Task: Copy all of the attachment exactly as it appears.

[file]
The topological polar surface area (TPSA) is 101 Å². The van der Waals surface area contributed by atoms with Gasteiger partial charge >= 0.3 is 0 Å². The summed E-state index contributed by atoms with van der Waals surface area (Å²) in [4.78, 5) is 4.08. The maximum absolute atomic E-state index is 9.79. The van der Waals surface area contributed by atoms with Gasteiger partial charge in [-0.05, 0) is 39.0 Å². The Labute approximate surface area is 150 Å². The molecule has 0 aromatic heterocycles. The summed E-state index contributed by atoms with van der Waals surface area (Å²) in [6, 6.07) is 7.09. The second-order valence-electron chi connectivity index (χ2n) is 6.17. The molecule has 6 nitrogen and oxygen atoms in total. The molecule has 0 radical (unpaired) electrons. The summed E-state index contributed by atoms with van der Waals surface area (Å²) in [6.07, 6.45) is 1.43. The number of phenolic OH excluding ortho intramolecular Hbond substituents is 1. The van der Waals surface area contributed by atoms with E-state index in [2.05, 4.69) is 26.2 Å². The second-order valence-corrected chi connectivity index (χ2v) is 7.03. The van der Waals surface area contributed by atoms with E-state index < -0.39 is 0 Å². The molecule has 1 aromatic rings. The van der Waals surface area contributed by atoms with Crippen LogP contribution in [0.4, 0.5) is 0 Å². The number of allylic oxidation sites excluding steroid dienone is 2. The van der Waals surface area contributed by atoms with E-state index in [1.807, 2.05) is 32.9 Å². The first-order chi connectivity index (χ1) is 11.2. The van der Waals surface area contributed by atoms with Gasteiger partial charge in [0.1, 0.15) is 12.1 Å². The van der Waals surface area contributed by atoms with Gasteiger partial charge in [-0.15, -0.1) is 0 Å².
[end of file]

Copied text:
The topological polar surface area (TPSA) is 101 Å². The van der Waals surface area contributed by atoms with Gasteiger partial charge >= 0.3 is 0 Å². The summed E-state index contributed by atoms with van der Waals surface area (Å²) in [4.78, 5) is 4.08. The maximum absolute atomic E-state index is 9.79. The van der Waals surface area contributed by atoms with Gasteiger partial charge in [-0.05, 0) is 39.0 Å². The Labute approximate surface area is 150 Å². The molecule has 0 aromatic heterocycles. The summed E-state index contributed by atoms with van der Waals surface area (Å²) in [6, 6.07) is 7.09. The second-order valence-electron chi connectivity index (χ2n) is 6.17. The molecule has 6 nitrogen and oxygen atoms in total. The molecule has 0 radical (unpaired) electrons. The summed E-state index contributed by atoms with van der Waals surface area (Å²) in [6.07, 6.45) is 1.43. The number of phenolic OH excluding ortho intramolecular Hbond substituents is 1. The van der Waals surface area contributed by atoms with E-state index in [2.05, 4.69) is 26.2 Å². The second-order valence-corrected chi connectivity index (χ2v) is 7.03. The van der Waals surface area contributed by atoms with E-state index < -0.39 is 0 Å². The molecule has 1 aromatic rings. The van der Waals surface area contributed by atoms with Crippen LogP contribution in [0.4, 0.5) is 0 Å². The number of allylic oxidation sites excluding steroid dienone is 2. The van der Waals surface area contributed by atoms with E-state index in [1.807, 2.05) is 32.9 Å². The first-order chi connectivity index (χ1) is 11.2. The van der Waals surface area contributed by atoms with Gasteiger partial charge in [0.1, 0.15) is 12.1 Å². The van der Waals surface area contributed by atoms with Gasteiger partial charge in [-0.15, -0.1) is 0 Å².